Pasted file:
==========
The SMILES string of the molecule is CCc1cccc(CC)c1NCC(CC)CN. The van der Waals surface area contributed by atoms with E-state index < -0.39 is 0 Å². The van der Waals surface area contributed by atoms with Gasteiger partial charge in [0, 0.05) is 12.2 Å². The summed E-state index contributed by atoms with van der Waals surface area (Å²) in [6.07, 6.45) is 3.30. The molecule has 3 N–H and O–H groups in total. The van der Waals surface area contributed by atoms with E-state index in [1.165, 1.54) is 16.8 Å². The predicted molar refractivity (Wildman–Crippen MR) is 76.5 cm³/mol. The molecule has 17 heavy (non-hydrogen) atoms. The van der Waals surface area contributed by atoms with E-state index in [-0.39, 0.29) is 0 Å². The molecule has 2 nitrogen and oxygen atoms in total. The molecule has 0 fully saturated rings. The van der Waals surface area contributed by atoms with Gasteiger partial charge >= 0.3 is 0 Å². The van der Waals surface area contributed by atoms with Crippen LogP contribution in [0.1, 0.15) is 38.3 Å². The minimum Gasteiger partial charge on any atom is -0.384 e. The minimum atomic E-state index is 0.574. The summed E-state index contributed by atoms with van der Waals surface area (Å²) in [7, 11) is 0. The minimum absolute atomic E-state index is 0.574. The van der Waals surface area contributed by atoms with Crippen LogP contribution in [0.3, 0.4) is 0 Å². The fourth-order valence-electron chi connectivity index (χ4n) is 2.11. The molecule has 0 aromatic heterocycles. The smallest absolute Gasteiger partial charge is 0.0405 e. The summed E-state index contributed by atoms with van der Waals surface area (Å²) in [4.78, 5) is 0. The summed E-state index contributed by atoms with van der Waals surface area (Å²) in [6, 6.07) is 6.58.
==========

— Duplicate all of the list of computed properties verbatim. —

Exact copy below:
The SMILES string of the molecule is CCc1cccc(CC)c1NCC(CC)CN. The van der Waals surface area contributed by atoms with E-state index < -0.39 is 0 Å². The van der Waals surface area contributed by atoms with Gasteiger partial charge in [0, 0.05) is 12.2 Å². The summed E-state index contributed by atoms with van der Waals surface area (Å²) in [6.07, 6.45) is 3.30. The molecule has 3 N–H and O–H groups in total. The van der Waals surface area contributed by atoms with E-state index in [1.165, 1.54) is 16.8 Å². The predicted molar refractivity (Wildman–Crippen MR) is 76.5 cm³/mol. The molecule has 17 heavy (non-hydrogen) atoms. The van der Waals surface area contributed by atoms with E-state index in [-0.39, 0.29) is 0 Å². The molecule has 2 nitrogen and oxygen atoms in total. The molecule has 0 fully saturated rings. The van der Waals surface area contributed by atoms with Gasteiger partial charge >= 0.3 is 0 Å². The van der Waals surface area contributed by atoms with Crippen LogP contribution in [0.1, 0.15) is 38.3 Å². The minimum Gasteiger partial charge on any atom is -0.384 e. The minimum atomic E-state index is 0.574. The summed E-state index contributed by atoms with van der Waals surface area (Å²) in [7, 11) is 0. The minimum absolute atomic E-state index is 0.574. The van der Waals surface area contributed by atoms with Crippen LogP contribution in [0.3, 0.4) is 0 Å². The fourth-order valence-electron chi connectivity index (χ4n) is 2.11. The molecule has 0 aromatic heterocycles. The smallest absolute Gasteiger partial charge is 0.0405 e. The summed E-state index contributed by atoms with van der Waals surface area (Å²) in [4.78, 5) is 0. The summed E-state index contributed by atoms with van der Waals surface area (Å²) in [6, 6.07) is 6.58.